What does Amazon's move into oceanfreight tell us about its plans for air cargo?
Amazon now looks set to move into ocean freight following the development of its airfreight and trucking operations.
A listing on the US Federal Maritime Commission website shows that the eCommerce giant has applied to become a non-vessel operating common carrier (NVOCC) – this essentially allows it to buy block space on ships and sell the space on to other companies – through its Chinese subsidiary Beijing Century Joyo Courier Services.
The move follows on from its peak season charter of aircraft in the US and in Europe.
Amazon’s moves into transport and logistics have garnered many column inches of late as industry pundits try to decipher exactly what the eCommerce firm’s plans are.
On the airfreight front, it initially appeared that it had decided to charter aircraft in the US and Europe in order to avoid the delays it experienced in 2014 when integrators were caught out by the peak season rush.
Some have suggested that to mitigate the delays in 2015, the integrators had told Amazon they would need to put up prices.
However, the move into airfreight could be more than just posturing by Amazon to show the integrators that it doesn’t need them or as a temporary move to meet the peak season rush; late last year it was reported that Amazon was looking to lease 20 B767 Freighters and launch its own overnight delivery services.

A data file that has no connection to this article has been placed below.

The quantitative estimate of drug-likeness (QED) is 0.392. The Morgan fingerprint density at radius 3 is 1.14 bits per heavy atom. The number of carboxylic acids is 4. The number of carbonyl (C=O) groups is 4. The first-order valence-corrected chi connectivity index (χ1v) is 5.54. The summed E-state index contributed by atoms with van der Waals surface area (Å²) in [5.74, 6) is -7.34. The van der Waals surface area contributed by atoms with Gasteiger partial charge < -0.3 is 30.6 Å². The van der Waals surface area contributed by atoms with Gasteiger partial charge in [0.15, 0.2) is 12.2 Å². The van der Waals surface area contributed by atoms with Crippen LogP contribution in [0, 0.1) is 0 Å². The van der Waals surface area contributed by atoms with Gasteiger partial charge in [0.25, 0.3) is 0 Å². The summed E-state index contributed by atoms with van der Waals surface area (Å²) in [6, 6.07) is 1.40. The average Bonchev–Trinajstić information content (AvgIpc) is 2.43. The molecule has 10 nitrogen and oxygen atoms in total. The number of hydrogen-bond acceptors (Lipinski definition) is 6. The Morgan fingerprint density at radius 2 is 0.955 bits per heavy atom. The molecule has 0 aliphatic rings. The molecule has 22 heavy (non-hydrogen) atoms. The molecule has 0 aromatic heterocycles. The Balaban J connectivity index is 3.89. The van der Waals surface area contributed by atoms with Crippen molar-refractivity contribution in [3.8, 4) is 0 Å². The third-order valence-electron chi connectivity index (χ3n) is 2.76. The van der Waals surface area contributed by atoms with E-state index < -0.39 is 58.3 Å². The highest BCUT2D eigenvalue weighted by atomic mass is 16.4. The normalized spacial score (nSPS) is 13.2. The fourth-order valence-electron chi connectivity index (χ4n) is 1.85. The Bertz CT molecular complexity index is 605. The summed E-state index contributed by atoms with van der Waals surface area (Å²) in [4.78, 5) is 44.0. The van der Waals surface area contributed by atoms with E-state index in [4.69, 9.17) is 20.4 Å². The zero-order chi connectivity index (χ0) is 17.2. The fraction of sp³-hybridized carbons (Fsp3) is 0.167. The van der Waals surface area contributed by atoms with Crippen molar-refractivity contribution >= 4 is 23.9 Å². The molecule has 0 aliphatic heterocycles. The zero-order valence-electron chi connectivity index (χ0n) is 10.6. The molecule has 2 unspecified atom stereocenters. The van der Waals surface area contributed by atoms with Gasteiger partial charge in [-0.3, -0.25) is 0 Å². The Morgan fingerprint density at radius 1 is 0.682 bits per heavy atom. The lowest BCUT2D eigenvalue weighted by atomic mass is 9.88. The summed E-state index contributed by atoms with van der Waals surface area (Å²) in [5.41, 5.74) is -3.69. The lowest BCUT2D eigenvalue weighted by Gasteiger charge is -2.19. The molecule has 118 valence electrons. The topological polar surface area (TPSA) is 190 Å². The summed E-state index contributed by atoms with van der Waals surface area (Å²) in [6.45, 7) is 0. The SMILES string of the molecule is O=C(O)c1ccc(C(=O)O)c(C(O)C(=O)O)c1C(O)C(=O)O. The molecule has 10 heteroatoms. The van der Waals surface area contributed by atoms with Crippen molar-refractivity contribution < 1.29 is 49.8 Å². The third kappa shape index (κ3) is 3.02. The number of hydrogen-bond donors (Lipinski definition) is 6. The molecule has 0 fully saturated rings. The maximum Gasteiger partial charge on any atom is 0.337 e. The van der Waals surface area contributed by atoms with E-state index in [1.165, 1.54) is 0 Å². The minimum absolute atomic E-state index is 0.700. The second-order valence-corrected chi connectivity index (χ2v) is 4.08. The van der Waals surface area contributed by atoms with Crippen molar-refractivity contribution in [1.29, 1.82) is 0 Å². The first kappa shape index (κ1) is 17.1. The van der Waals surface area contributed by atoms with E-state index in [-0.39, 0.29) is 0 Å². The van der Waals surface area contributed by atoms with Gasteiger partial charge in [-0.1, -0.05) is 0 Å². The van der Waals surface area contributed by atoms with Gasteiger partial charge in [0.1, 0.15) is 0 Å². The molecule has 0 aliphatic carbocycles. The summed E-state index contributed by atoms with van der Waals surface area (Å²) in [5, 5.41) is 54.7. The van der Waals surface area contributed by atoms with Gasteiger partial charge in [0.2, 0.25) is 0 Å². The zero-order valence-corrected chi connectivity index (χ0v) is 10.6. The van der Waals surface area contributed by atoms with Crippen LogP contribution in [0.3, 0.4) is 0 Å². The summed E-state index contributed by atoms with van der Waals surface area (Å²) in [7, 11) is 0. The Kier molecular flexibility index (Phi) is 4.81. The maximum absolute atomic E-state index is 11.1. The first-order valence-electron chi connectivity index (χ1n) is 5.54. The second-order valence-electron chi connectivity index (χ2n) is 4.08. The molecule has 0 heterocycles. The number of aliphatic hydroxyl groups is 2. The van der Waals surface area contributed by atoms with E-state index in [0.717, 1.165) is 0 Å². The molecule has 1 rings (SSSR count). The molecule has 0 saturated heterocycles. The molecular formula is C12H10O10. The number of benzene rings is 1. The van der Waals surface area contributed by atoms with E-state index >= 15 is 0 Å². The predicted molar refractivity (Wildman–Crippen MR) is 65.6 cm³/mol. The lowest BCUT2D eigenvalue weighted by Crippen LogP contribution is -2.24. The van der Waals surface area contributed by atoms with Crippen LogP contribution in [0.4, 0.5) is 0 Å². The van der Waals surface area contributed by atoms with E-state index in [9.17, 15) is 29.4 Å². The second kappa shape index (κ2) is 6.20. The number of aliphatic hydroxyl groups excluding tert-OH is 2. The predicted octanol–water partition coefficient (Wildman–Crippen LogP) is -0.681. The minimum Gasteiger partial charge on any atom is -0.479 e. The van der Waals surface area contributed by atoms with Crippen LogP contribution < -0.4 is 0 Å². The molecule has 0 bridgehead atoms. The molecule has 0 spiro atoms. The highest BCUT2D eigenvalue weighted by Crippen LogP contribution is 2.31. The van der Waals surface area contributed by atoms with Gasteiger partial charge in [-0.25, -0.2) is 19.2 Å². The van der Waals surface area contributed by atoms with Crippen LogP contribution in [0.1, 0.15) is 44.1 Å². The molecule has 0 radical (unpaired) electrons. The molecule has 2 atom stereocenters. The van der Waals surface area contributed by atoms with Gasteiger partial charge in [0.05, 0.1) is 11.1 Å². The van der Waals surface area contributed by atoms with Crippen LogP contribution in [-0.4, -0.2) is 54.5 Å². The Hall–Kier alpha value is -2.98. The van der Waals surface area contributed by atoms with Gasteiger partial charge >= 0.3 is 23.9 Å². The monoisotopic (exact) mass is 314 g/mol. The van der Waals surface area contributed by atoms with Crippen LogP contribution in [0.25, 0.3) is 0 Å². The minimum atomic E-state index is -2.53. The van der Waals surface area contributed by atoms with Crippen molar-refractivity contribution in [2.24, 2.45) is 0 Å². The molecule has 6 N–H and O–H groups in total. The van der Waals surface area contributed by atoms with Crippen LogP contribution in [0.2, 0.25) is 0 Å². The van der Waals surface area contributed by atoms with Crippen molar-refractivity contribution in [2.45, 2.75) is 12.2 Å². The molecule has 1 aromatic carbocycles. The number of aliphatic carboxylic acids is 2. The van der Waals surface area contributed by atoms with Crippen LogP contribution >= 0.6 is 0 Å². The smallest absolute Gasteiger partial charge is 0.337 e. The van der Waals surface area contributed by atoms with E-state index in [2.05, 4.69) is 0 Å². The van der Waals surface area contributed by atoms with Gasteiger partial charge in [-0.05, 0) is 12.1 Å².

The move to create its own NVOCC also suggests that it could be looking at more permanent transport solutions.
In ocean shipping, shippers of large quantities of goods often deal directly with the shipping line in order to cut out the middle man.
If Amazon was looking to simply gain extra space to cover any peak season shortages for its own ocean volumes it could have gone directly to the shipping lines and asked to block book space at the more busy times of the year.
By applying to become an NVOCC, it appears Amazon is hoping to sell transport services to third parties, suggesting it is not just a temporary measure.
It could be argued that the fact that its ocean operations seem to be a long-term move and also to cater for third parties means its airfreight operations could go the same way.
Also if it is looking to provide its own international ocean offering, could it follow suit in airfreight?
Only time will tell if Amazon is looking to start up its own transport business. Hopefully, we should find out more when it holds its annual investor conference in a few weeks’ time.